<p>Seriously, I've been really bothered by what my advisers said about Calculus in college. I'm going to attend at UF this fall and the advisers there suggest people not to skip Calc because of their AP scores since they said that AP Cal is nothing compare to college Cal ... </p>

<p>I heard the opposite from my AP instructor in high school . He said that AP Cal is about as hard if not harder than Cal in college ... </p>

<p>So really , I want to hear from those who has taken the class already and your opinion about it.</p>

<p>I've been a really a good math student since kindergarten (no kidding) , and AP Cal in high school to me didn't seem that challenging even though it was a little confusing the first week of school.</p>

<p>That really completely depends on the school. My college gives Calculus II credit for AP Calculus AB and teaches some AP Calculus BC topics in Calculus III, so it's definitely not a difficult thing there, but it's a business school.</p>

<p>I can't speak for AP calc because I was lazy in high school, but what I can say is that Calc in college is pretty easy... Calc is calc, do a little bit of studying and its not hard. I'd say just take Calc 1 for a gpa booster if anything, itll keep you refreshed build confidence and your gpa. Don't worry so much! :P</p>

<p>Depends, really. Some people skip Calc I go to Calc II and excel. Then some just get owned in Calc II. Then you get people like me...I did well in high school AP Calc, but straight up failed Calc I in college. Granted I didn't study, and Calc II and III both gave me a hard time also...everyone's different. </p>

<p>If you're confident in your abilities, go for it. Look up Calc professor's websites with versions of their Calc I syllabi and see if the curriculum resembles what you've learned.</p>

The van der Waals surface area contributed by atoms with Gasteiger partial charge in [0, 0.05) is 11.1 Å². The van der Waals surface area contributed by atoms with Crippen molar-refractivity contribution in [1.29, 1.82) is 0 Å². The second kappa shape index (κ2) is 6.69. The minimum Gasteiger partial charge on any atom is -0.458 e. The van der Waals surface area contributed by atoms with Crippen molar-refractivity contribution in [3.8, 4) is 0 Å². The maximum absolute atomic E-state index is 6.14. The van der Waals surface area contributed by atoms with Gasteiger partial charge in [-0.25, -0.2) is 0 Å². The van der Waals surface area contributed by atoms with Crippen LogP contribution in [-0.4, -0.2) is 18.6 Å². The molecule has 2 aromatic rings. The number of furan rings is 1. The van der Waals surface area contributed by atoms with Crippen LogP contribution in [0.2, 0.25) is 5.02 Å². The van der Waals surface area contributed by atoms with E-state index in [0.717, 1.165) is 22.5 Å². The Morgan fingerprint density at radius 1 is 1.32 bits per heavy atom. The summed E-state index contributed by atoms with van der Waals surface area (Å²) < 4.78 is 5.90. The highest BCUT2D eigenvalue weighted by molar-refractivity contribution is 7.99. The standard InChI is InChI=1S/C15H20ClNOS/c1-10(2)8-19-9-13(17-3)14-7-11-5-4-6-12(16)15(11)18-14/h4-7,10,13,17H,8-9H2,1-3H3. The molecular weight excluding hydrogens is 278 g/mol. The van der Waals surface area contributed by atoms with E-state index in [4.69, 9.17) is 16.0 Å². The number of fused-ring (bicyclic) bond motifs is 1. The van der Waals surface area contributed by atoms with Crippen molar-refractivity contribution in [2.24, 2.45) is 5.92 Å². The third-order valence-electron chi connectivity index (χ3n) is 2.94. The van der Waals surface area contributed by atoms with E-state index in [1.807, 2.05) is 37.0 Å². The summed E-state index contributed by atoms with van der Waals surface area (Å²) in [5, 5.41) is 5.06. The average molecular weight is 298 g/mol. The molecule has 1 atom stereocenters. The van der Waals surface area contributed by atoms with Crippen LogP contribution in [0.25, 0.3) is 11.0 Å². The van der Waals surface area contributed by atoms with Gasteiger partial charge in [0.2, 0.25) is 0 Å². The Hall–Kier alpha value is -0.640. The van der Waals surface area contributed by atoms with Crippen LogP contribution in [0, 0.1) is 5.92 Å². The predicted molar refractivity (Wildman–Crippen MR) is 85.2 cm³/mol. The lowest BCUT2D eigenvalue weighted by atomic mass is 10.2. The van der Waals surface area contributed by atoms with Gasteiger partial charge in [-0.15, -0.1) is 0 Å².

<p>At UW-Madison you have math 221 and 222, which I think are basicly the same as Calculus I and II. Since I got a five on the Calculus BC exam, i can get out of both of these classes, so I have been wondering about this also.</p>

<p>I looked at the final exam for 222 and other than the squences and series stuff, everything diden't seem all that hard. In high school, our calculus class isen't split up, so you half half 3/4 of the class taking the AB test and the rest taking the BC, thus everything for the BC test was sort of rushed at the end (mainly the squences and series). I'm not very good with sequences and series, but I think with a little studying I'd have no problem (I lost all motivation at th end of the year).</p>

<p>I also looked at a quiz for Math 234 (which I guess is what Calculus III would be for the most part. I don't think I could solve the problems (though, it was 1AM when I looked....), but they diden't look like something I would find terribly difficult.</p>

<p>Overall, the major weakness I would have would be with proofs, as we diden't really mess with that kind of thing (the class was very geared towards the AP test and our teacher did that very well in my opinion). I never found calculus all that hard, but I do wonder a little whether I should skip or not....</p>

<p>Anyway, I have orientation in a couple weeks and will be able to talk with an adviser. Though, it'd be nice to hear others' opinions.</p>

<p>At my school calc isn't easy, in fact Math 233 AKA Calc 3 is the most failed class at UNC.<br>
My calc teacher in high school was really hard but I got a 5 on the BC exam so I placed out of 231 and 232 but every school is different.</p>

<p>This is something that you should discuss with the professors at the school you plan to attend. Because the difference in AP Calculus and college calculus depends on the college, they can advise you on the difficulty of their calculus to high school calculus, based on their experiences.</p>

<p>cbeley, sequences and series are one of the less important topics in Calc II for applications (if you need calc for physics etc). If you are interested in pure math, these topics will be covered again very extensively in real analysis. I am also not aware of a college that uses Calc I or II to introduce rigorous proofs. That's typically done in Linear Algebra, Real Analysis, or a 'Bridge to Higher Math' course, and sometimes in a multivariable calc section for math majors.</p>

<p>I only took Calc AB, which did not cover series and sequences at all, but tested right into multivariable calc at my college. I have been doing well in all of my college math classes so far.</p>

<p>b@r!um: that is rather reassuring considering